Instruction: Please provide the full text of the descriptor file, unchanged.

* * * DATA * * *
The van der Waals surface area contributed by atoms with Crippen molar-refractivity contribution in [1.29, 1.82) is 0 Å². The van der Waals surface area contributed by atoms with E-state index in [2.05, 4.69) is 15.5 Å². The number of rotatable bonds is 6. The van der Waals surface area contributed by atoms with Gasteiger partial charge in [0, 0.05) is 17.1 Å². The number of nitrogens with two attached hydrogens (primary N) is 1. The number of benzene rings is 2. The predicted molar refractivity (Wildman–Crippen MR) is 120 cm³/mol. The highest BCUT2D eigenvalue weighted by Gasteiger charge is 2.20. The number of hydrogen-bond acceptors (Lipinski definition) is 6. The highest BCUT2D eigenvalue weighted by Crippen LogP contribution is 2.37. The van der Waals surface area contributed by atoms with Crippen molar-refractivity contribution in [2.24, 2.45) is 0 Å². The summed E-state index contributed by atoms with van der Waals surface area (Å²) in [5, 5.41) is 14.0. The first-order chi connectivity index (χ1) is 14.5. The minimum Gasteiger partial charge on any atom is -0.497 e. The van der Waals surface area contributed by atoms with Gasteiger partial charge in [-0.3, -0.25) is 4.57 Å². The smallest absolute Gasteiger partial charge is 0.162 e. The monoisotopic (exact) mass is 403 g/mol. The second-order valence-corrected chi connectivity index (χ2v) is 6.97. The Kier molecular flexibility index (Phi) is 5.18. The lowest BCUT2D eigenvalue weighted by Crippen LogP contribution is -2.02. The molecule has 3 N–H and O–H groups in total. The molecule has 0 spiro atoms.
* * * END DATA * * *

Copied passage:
The van der Waals surface area contributed by atoms with Crippen molar-refractivity contribution in [1.29, 1.82) is 0 Å². The van der Waals surface area contributed by atoms with E-state index in [2.05, 4.69) is 15.5 Å². The number of rotatable bonds is 6. The van der Waals surface area contributed by atoms with Gasteiger partial charge in [0, 0.05) is 17.1 Å². The number of nitrogens with two attached hydrogens (primary N) is 1. The number of benzene rings is 2. The predicted molar refractivity (Wildman–Crippen MR) is 120 cm³/mol. The highest BCUT2D eigenvalue weighted by Gasteiger charge is 2.20. The number of hydrogen-bond acceptors (Lipinski definition) is 6. The highest BCUT2D eigenvalue weighted by Crippen LogP contribution is 2.37. The van der Waals surface area contributed by atoms with Crippen molar-refractivity contribution in [2.24, 2.45) is 0 Å². The summed E-state index contributed by atoms with van der Waals surface area (Å²) in [5, 5.41) is 14.0. The first-order chi connectivity index (χ1) is 14.5. The minimum Gasteiger partial charge on any atom is -0.497 e. The van der Waals surface area contributed by atoms with Gasteiger partial charge in [-0.3, -0.25) is 4.57 Å². The smallest absolute Gasteiger partial charge is 0.162 e. The monoisotopic (exact) mass is 403 g/mol. The second-order valence-corrected chi connectivity index (χ2v) is 6.97. The Kier molecular flexibility index (Phi) is 5.18. The lowest BCUT2D eigenvalue weighted by Crippen LogP contribution is -2.02. The molecule has 3 N–H and O–H groups in total. The molecule has 0 spiro atoms.